High Index of Concussion Suspicion Needed on the Sidelines
Concussions can be subtle and often invisible. That's why coaches, parents, and teammates need to have a high index of suspicion.
Dr. Julian Bailes: Should We Be Worried About Subconcussive Blows in Sports?
More research is needed to determine if subconcussive blows — repetitive hits to the head not diagnosed or suspected as concussions — are deleterious.
Tracy's Story: The End of an Athlete's Career
"If you think you have a concussion, don't hide it, report it ... I didn't know it could get this bad."
REAP the Benefits of Good Concussion Management
A guide for every family, school, and medical professional to create a community-based concussion management program.
Return to Play Guidelines
An athlete should not return to play until all of his symptoms — physical and cognitive — have cleared up.
What Does Post-Concussive Syndrome Look Like in Children?
Learn what to look for in babies, young children, and adolescents.
The Emotional Consequences of Concussion
Lots of rest, sleep, and reduced stress are crucial for a child recovering from a mild TBI.
Reentry to School After a Concussion or Closed Brain Injury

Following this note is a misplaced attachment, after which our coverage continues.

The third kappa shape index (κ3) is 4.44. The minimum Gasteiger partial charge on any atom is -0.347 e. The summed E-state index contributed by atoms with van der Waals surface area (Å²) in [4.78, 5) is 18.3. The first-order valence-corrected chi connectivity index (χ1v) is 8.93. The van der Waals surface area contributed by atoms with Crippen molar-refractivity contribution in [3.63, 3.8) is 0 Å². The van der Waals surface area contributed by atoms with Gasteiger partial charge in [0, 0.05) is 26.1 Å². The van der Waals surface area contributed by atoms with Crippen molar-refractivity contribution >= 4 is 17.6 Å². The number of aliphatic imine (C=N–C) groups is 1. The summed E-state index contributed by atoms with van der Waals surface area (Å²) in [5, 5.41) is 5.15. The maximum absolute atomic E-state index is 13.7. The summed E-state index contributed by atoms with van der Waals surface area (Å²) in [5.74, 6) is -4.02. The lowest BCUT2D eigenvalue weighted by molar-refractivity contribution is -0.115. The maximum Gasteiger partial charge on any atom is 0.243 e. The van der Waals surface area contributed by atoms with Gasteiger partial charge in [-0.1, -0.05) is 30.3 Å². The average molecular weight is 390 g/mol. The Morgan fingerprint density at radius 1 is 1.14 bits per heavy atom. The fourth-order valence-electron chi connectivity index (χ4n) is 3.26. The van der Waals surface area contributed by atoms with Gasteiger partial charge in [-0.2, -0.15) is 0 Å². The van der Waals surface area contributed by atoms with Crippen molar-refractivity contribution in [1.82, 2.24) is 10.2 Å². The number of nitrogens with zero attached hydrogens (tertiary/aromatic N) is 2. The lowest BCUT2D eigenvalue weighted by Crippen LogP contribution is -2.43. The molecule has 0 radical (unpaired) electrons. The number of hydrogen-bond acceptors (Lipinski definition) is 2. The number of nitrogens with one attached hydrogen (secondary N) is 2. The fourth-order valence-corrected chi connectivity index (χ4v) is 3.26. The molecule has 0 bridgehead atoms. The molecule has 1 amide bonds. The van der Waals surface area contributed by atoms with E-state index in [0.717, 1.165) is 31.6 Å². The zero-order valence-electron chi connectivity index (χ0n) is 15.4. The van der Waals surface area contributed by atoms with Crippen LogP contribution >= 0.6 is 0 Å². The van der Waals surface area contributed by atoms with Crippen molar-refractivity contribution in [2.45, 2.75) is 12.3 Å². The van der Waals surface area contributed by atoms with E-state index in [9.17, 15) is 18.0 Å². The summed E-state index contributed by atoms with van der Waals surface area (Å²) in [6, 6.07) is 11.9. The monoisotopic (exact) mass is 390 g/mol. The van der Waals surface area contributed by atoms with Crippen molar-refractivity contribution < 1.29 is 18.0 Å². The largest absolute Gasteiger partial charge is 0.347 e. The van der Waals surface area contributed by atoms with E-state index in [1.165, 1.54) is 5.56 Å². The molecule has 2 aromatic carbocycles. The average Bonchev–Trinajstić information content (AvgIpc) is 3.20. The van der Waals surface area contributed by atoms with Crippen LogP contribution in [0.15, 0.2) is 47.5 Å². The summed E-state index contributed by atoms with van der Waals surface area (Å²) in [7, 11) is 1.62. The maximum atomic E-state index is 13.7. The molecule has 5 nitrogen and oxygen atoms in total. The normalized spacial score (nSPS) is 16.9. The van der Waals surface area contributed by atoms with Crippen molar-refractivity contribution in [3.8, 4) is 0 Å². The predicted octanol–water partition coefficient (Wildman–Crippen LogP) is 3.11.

Students returning to school after a TBI need formal and consistent tracking.
Does the Label “Concussion” Change Treatment?
Kids who are diagnosed with a “concussion” might not be getting the care they need.
How Can Parents Help Educate Their Children’s Coaches About Concussion?
Don’t worry about seeming like an overprotective mom or dad … share your knowledge and keep your child safe on and off the field.
Heads Up to Schools: Know Your ABCs — for Teachers, Counselors, and School Professionals
Learn your Concussion ABCs.
Heads Up to Schools: Know Your ABCs — for School Nurses
For school nurses, know your Concussion ABCs.
When Is It Safe to Return to Play After a Concussion?
An important new law evens the playing field.
Dr. James Kelly Talks About Children, Helmets, and Concussion
BrainLine sat down with Dr. Kelly to talk about how TBI affects children differently from adults, the use and design of helmets, and how parents can best deal with concussion in their child.
Acute Concussion Evaluation (ACE) Test
This screening tool can be used for the initial evaluation and diagnosis of people who have or may have had a concussion.
Concussion and Sports: Know Your Game!
Concussions are like snowflakes — not one is exactly like another.
Is the risk of sustaining a TBI greater for kids?
Concussion Recovery: Parents Play Important Role
Key steps for families to take.
America's favorite sport — football — has a serious problem.
Heads Up: Concussion in Youth Sports
This toolkit teaches coaches, athletes, and parents how to play it safe.
Atención: Concusión cerebral en los deportes de la escuela secundaria (hoja informativa para los atletas)
La conmoción cerebral puede ocurrir sin que la persona pierda el conocimiento. Esta hoja informativa ofrece información a los atletas sobre prevención, reconocimiento y reacción frente a una conmoción.
Atención con las conmociones cerebrales en las escuelas: Hoja informativa para los padres
¿Qué es una conmoción cerebral y cuáles son los signos observados por los padres o tutores?